By Tim Ard Forest Applications Training, Inc.
I was told a story recently of a young man assisting another to take down a tree. He was somewhere in the work area as the tree was beginning to be felled. About the time the tree was to be released he looked and saw a vehicle coming toward the target or lay area and ran out to stop the vehicle on the road. The tree fell and the young man was in its path on his way to the road. I was told he lost his life in the incident. The person relating the story said that the sad thing was that the tree wasn't tall enough to reach the road. The young man lost his life and the tree could not have hit the car coming down the road. It was not tall enough to do so.
How important is checking the lay of the tree before beginning the cut? The surroundings in relation to the height and lean are so important. A plan must be complete with whether the tree has potential of hitting or reaching an obstacle or if a person is positioned to stop traffic, can it reach the person? How would you know? Height measure is the answer. Height measure is the technique of estimating or measuring the height of the tree before you cut.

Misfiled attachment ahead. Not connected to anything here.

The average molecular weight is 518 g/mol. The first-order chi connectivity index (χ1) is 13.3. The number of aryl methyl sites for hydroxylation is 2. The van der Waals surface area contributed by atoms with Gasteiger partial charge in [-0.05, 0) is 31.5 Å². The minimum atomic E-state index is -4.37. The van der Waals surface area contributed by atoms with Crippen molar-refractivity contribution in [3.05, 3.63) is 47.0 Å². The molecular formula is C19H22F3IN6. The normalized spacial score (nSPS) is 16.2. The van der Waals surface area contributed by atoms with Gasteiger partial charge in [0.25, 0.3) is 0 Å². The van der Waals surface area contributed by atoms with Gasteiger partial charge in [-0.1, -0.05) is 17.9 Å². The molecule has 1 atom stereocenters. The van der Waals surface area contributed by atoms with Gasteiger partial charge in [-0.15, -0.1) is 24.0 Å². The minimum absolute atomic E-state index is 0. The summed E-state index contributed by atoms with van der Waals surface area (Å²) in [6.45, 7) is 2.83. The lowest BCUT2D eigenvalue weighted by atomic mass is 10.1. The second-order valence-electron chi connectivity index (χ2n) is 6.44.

There are several ways to check standing tree height and many different tools ranging from a stick to an elaborate laser type hypsometer. One of the simplest, and usually readily available, is a stick or even two short sticks that can be located at just about every worksite.
The concept is called triangulation. If you can figure two sides of an equal triangle you know the length of the other side... Well I'm not sure if the terms or the geometrical theory is correct but I know the stick trick can work. Take a stick longer than your arm and measure your arm length as accurately as possible. Then turn the stick upright at 90 degrees. Sight the base of the tree at your thumb grip on the stick, then with a look upward to the upper end of the stick note what you see at the tree. If you have tree above the stick move back. If the stick is above the top, the tree would not reach your location. Right below your eye, if the visual height of the tree is covering the entire stick, on the ground will be where the tip of the tree will land. It can be very accurate.
With this technique you can estimate height for some important tall knowledge before you cut. Make sure people, pets and obstacles are well out of the way before you choose to start the saw.
Learn more at our Height Measure link on our website.